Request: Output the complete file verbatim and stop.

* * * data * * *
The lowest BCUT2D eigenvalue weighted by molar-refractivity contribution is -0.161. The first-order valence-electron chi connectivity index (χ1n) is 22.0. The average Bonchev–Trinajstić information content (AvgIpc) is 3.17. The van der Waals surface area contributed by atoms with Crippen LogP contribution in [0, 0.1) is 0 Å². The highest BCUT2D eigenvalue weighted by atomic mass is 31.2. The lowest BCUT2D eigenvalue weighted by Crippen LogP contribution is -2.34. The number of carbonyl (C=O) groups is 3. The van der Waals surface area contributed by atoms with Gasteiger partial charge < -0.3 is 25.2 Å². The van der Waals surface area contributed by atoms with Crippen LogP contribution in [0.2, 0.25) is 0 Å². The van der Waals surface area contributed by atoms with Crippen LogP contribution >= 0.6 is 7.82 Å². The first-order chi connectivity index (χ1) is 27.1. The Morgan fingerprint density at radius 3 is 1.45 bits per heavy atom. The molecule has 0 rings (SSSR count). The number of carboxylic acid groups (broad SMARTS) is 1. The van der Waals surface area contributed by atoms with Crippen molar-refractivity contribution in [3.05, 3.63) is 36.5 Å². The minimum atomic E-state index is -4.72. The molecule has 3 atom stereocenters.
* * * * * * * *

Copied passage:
The lowest BCUT2D eigenvalue weighted by molar-refractivity contribution is -0.161. The first-order valence-electron chi connectivity index (χ1n) is 22.0. The average Bonchev–Trinajstić information content (AvgIpc) is 3.17. The van der Waals surface area contributed by atoms with Crippen LogP contribution in [0, 0.1) is 0 Å². The highest BCUT2D eigenvalue weighted by atomic mass is 31.2. The lowest BCUT2D eigenvalue weighted by Crippen LogP contribution is -2.34. The number of carbonyl (C=O) groups is 3. The van der Waals surface area contributed by atoms with Gasteiger partial charge < -0.3 is 25.2 Å². The van der Waals surface area contributed by atoms with Crippen LogP contribution in [0.2, 0.25) is 0 Å². The van der Waals surface area contributed by atoms with Crippen LogP contribution >= 0.6 is 7.82 Å². The first-order chi connectivity index (χ1) is 27.1. The Morgan fingerprint density at radius 3 is 1.45 bits per heavy atom. The molecule has 0 rings (SSSR count). The number of carboxylic acid groups (broad SMARTS) is 1. The van der Waals surface area contributed by atoms with Crippen molar-refractivity contribution in [3.05, 3.63) is 36.5 Å². The minimum atomic E-state index is -4.72. The molecule has 3 atom stereocenters.